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Money dealers in Omdurman market. Photo: Janto Djassi / Picture Me Different.

In Photos: The Golden Spirit of Khartoum

Ahead of their upcoming compilation, Ostinato Records takes us on a photographic trip through Sudan's beautiful capital.

As we present our latest release, Two Niles to Sing a Melody: The Violins & Synths of Sudan, to celebrate the golden era of Khartoum's gifted musicians, it's worthy to note that we are not merely in the record label business or the music industry, but very much part of the storytelling business, which is largely an image-making enterprise. Far too often, those afforded the privilege to shape the image of countries not always in control of their own narrative abuse that power by recycling tropes that offer little to challenge deeply established narratives or reshape our understanding.


Music is just one component of a nation and culture's image, but Ostinato's philosophy is about showcasing and reimagining images of peoples and places that have long been viewed through a malignant colonial lens or via strategic foreign policy objectives, denying ancient lands, unmistakably sophisticated music cultures, and even just the gentle silt and vibrant color of daily life from their rightful place alongside the very best that humanity has produced or has to offer.

Photo courtesy of Shihab Khojali Osman

Khojali Osman (L) and his band perform at an event in Omdurman, early 1980s.

During the making of this compilation, in collaboration with Picture Me Different, an African-run agency in Hamburg, Germany, we have documented the everyday flair of life in Sudan's capital, Khartoum, and the remnants of its once mighty music scene as old legends fight to carry on a beloved legacy. Alongside, the singers featured on our compilation (or their families if they have passed) have provided vintage photos of musical life in Khartoum and the old capital, Omdurman.

Few around the world have the chance to experience Sudan on the ground themselves. So, as curators and image-makers dedicated to decolonizing our sense of sound and sight, we have put together a mini-exhibition of 15 photos to take you deep into the world of Sudan's capital—by no means a reflection of the country as a whole—but a good starting point as we celebrate Sudan's rich tapestry of culture, color, life, and diversity.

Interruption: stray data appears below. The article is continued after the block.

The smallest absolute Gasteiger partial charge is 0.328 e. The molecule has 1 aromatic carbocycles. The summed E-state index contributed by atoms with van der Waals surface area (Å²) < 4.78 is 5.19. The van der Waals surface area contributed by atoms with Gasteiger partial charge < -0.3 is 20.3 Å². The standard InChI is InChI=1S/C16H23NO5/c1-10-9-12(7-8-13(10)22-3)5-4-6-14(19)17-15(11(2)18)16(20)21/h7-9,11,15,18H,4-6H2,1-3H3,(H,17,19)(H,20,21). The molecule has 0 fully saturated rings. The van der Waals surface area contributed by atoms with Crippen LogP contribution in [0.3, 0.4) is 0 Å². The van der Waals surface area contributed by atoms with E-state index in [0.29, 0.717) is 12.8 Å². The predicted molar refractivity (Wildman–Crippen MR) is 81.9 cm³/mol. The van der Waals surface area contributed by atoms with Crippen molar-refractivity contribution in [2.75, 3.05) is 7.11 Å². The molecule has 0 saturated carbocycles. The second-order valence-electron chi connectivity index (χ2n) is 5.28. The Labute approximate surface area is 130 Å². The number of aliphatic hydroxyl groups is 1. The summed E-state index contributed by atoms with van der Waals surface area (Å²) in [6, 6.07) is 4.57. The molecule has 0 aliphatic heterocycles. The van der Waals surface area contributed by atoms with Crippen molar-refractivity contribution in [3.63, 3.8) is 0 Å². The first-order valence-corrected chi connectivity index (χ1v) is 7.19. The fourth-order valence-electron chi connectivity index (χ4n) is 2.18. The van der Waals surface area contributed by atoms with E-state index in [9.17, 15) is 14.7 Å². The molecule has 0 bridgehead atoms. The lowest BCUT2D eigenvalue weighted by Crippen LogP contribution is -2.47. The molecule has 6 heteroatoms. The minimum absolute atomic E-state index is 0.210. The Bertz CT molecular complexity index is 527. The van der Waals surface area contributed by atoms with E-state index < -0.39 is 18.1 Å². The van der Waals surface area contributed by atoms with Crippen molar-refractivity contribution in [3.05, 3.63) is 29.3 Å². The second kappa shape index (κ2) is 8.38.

Importantly, we are not always offered a perspective on an African country through an African—in this case, Senegalese—photographer's eyes.

It takes two Niles to sing a melody, and create a just image.

Music
Photo by Don Paulsen/Michael Ochs Archives/Getty Images

Hugh Masekela's New York City Legacy

A look back at the South African legend's time in New York City and his enduring presence in the Big Apple.

In Questlove's magnificent documentary, Summer of Soul, he captures a forgotten part of Black American music history. But in telling the tale of the 1969 Harlem Cultural Festival, the longtime musician and first-time filmmaker also captures a part of lost South African music history too.

Among the line-up of blossoming all-stars who played the Harlem festival, from a 19-year-old Stevie Wonder to a transcendent Mavis Staples, was a young Hugh Masekela. 30 years old at the time, he was riding the wave of success that came from releasing Grazing in the Grass the year before. To watch Masekela in that moment on that stage is to see him at the height of his time in New York City — a firecracker musician who entertained his audiences as much as he educated them about the political situation in his home country of South Africa.

The legacy Masekela sowed in New York City during the 1960s remains in the walls of the venues where he played, and in the dust of those that are no longer standing. It's in the records he made in studios and jazz clubs, and on the Manhattan streets where he once posed with a giant stuffed zebra for an album cover. It's a legacy that still lives on in tangible form, too, in the Hugh Masekela Heritage Scholarship at the Manhattan School of Music.

The school is the place where Masekela received his education and met some of the people that would go on to be life-long bandmates and friends, from Larry Willis (who, as the story goes, Masekela convinced to give up opera for piano) to Morris Goldberg, Herbie Hancock and Stewart Levine, "his brother and musical compadre," as Mabusha Masekela, Bra Hugh's nephew says.

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